• Chrysanthemum flowers also have a place in Chinese medicine. Dried blossoms are traditionally steeped or ground and used to treat inflammation, dizziness, hearing loss, colds and the flu, high blood pressure, maladies of the eyes and stress. They are also said to have disinfectant properties.

• When eaten raw, Chrysanthemum plants can cause severe gastric distress and nausea—especially to pets. Direct contact may also irritate the skin. Sesquiterpene, lactones and pyrethrins are among the offending toxins.

• Chrysanthemum plants are natural insecticides. The pyrethrins—which make your pet sick—will make bugs even sicker! Chrysanthemum-based insecticides are effective and popular with campers and gardeners alike.

• Chrysanthemum flowers are natural air cleaners. One study conducted by NASA found potted mums to be among the plants which absorb pollutants through their leaves and neutralize them through their root systems.

• The Chrysanthemum is a symbol of the imperial family of Japan and is used on all royal crests. The name “Chrysanthemum Throne” refers not only to the chair, but to the Emperor himself.

• The official flower of the cities of Chicago, Illinois and Salinas, California is the Chrysanthemum. Mums are also floral symbols used by the fraternities Lambda Kappa Sigma, Triangle and Phi Kappa Sigma, as well as the sorority Sigma Alpha.

• A quintessential fall flower, the Chrysanthemum is also the birth month flower for November.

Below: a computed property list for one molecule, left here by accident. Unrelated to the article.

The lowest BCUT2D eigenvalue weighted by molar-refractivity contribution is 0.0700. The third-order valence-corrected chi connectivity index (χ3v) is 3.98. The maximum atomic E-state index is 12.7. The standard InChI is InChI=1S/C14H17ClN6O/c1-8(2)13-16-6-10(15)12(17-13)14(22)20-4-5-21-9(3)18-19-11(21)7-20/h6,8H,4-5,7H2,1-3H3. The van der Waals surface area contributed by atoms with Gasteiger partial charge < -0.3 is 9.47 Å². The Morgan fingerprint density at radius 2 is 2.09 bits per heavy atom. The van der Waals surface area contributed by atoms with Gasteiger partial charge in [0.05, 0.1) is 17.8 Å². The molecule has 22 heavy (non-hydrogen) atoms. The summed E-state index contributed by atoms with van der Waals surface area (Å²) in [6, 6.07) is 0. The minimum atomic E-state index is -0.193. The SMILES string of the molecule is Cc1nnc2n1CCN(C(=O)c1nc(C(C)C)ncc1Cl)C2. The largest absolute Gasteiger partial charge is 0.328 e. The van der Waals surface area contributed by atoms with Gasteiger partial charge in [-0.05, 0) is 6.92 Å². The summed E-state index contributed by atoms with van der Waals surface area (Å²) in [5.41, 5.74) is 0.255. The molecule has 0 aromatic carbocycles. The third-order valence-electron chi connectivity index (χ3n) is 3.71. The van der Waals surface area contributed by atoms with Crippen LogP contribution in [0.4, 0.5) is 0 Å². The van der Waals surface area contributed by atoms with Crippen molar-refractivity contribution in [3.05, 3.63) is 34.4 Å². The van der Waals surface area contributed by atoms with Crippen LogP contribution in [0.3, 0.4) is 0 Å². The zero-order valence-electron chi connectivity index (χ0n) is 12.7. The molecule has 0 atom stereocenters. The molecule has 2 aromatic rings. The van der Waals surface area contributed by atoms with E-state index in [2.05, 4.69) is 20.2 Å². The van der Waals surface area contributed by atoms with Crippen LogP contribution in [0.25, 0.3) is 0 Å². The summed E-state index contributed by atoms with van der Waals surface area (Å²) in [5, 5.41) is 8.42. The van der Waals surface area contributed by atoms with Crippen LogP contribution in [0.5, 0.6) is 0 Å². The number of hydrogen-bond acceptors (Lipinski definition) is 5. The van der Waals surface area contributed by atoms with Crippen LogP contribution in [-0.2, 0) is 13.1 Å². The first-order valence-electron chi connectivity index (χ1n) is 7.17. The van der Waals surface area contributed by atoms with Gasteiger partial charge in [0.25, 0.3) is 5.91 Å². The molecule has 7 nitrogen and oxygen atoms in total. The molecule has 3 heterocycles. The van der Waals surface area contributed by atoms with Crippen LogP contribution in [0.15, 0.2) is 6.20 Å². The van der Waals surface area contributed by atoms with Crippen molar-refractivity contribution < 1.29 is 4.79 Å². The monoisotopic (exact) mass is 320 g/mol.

• The Chrysanthemum is the 13th wedding anniversary flower.

• A member of the Asteraceae (daisy) family, the Chrysanthemum is related to Dahlias, sunflowers and thistles.


Select thick, strong stems with flower heads and foliage that show vibrant, uniform colors. When purchasing spray mums, select stems with a sufficient number of flower heads per stem. Regarding the latter, make sure that a majority of these heads are open.

When processing stems, strip all foliage that falls below the water line. Recut them about 2.5 cm at an angle (45-degrees) and place them in a rehydration solution with no more than 2–3% sugar and a germicide. Bud-cut standard Chrysanthemum flowers can be stored up to two weeks at 33–35ºF (0.6–1.7ºC). Fully mature blooms can be stored dry (wrapped in polyethylene) for up to four weeks at 32ºF (0ºC).

Chrysanthemum plants don’t have much of a sweet tooth; too much sugar in the vase water makes the leaves yellow. So, consumers only need to add flower food to their vase solution if the stems are in the bud stage. Fully open mums will actually do better without it. They also prefer high humidity and ample air circulation.

The Chrysanthemum is only one of the Flowers We Love, and we would love to share them all with you. Whether flowers are your passion or your profession, this living encyclopedia will expand your knowledge and entice your imagination. Visit often as we add entries to keep your floral skills growing.